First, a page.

The EPA is also once again attempting to strike the word “navigable” from the Clean Water Act.  Congress included the word “navigable” in the Act more than 80 times to preserve state and local water rights.  Ag groups, resource districts, water managers, and Nebraskans from many different backgrounds have reached out in opposition to this rule.

There is still time to let the EPA know your thoughts before they make a final decision on both of these proposed regulations which would have major impacts on Nebraska’s economy.  To leave your comments on these rules, please visit:

I also hope you will continue to let me know about the regulations which affect you, or how my office can help you cut through government red tape.  Please visit my website at: to learn more about my Regulation Rewind program and how I am acting on the concerns of Nebraskans to address the government imposed burdens affecting our lives and our economy.

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Addressing Challenges to Rural Air Service


For rural America, access to commercial air service is more than a convenience; it helps connect us to the rest of the nation and encourages economic growth.  I have worked to maintain access to commercial air service for the Third District because of its importance to rural communities and because maintaining transportation infrastructure is one of the primary responsibilities of the federal government.

However, this year many small airports around the country are facing a barrage of flight cancellations.  At one Third District airport, 59 percent of the scheduled flights have been cancelled this year – while more than one in three flights have been cancelled at others.  I have heard from many Third District residents upset about the unreliable flight schedule and its impact on travel plans and businesses.

Cancelled flights and unreliable air service cause disruptions in our local economy.  Businesses and entrepreneurs are more likely to invest and expand in communities with dependable transportation services including aviation.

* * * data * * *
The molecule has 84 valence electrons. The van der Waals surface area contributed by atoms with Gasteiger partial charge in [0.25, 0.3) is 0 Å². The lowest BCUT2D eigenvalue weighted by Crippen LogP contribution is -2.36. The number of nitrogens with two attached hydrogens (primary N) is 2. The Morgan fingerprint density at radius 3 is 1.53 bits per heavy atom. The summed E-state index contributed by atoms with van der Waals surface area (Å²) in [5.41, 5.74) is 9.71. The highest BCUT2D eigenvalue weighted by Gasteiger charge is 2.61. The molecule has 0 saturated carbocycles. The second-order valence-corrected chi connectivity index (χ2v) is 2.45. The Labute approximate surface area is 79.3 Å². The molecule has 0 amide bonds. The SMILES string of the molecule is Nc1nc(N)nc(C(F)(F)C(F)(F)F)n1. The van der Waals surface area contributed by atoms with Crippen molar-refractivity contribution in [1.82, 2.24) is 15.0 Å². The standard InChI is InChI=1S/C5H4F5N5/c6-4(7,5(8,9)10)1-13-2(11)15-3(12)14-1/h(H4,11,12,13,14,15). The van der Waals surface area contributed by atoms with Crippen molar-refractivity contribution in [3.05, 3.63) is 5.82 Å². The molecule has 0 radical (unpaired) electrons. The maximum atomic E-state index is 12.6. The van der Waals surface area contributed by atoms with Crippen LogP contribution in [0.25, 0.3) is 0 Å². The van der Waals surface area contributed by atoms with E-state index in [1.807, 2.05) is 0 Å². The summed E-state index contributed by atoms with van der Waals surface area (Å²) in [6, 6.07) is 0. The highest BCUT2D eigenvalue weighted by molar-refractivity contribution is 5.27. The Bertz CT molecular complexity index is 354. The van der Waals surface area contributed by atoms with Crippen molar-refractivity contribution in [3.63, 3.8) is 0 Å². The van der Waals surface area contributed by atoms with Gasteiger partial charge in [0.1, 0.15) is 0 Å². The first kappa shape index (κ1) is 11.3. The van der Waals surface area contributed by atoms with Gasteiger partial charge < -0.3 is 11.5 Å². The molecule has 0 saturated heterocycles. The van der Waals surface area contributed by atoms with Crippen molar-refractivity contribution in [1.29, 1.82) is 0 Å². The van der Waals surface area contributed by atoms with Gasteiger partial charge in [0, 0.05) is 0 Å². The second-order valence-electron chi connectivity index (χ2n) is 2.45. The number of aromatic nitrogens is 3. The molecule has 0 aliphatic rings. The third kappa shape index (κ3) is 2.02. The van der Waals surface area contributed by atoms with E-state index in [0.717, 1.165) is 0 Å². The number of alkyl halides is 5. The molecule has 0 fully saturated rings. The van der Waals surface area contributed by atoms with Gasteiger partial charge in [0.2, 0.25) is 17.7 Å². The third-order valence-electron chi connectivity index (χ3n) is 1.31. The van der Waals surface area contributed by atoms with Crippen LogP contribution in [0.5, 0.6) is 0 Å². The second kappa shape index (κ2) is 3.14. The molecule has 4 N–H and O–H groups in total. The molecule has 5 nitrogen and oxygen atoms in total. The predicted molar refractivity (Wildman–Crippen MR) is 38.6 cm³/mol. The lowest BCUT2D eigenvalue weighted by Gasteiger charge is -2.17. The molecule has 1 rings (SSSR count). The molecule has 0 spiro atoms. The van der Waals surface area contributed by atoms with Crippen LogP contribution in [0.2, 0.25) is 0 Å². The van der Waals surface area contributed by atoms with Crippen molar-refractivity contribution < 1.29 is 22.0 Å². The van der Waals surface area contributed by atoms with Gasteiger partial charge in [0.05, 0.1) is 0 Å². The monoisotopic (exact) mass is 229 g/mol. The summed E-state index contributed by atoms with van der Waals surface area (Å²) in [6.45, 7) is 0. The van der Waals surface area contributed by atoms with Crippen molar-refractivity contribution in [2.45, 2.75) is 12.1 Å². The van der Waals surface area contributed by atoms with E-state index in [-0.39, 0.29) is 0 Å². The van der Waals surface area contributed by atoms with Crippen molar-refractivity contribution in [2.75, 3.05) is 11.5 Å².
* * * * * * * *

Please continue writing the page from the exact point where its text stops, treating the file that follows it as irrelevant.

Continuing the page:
There are many causes for the flight cancellations, but certainly new federal regulations which require co-pilots to have at least 1,500 hours of flight time are contributing to the problem.  It is difficult for the small regional airlines which serve rural communities, to hire and retain pilots which meet this certification.  Airlines are then forced to cancel scheduled flights if they are not able to comply with this arbitrary rule.

Cancelled flights also threaten funding for small airports through the Airport Improvement Program which helps pay for projects to improve infrastructure, including runways, taxiways, noise control, navigational aids, safety, and security.  To qualify for program funds, airports must reach 10,000 enplanements per year.  Many small rural airports which previously qualified for the program are unlikely to reach this target because of cancelled flights.

Last week, I introduced legislation which would ensure these small airports are not penalized twice by the unintended consequences of these new rules.  The Small Airport Regulatory Relief Act would require the Federal Aviation Authority to use enplanement numbers from 2012 – before the regulations took effect - when calculating appropriate annual funds for airports through the Airport Improvement Program for the next two years.

While more must be done to address the underlying causes of the flight cancellations, including the new pilot regulations, this legislation is a good first step to spare small airports from more unnecessary harm.  I will continue fighting to prevent further flight cancellations to benefit travelers, communities, and to encourage rural economic growth.

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Smith to Hold Open House for Veterans in Grand Island


Congressman Adrian Smith (R-NE) will hold an open house at his Grand Island office on Tuesday, August 12, 2014 to meet with veterans, current members of the military, and their families.

“Veterans, our men and women in uniform, and their families have made sacrifices to defend our freedom,” said Smith.  “As chairman of the Rural Veterans Caucus, I am very concerned about recent reports of long VA waiting times and secret waitlists.  I look forward to hearing from local veterans to discuss these and other issues important to them.”

The event is open to the public.  Details are as follows:

Who: Congressman Adrian Smith, veterans, members of the military, and their families.

What: Open House for Veterans with Congressman Adrian Smith

When: Tuesday, August 12, 2014 from 9:00-10:00 a.m. CDT

Where: Congressman Smith’s Grand Island Office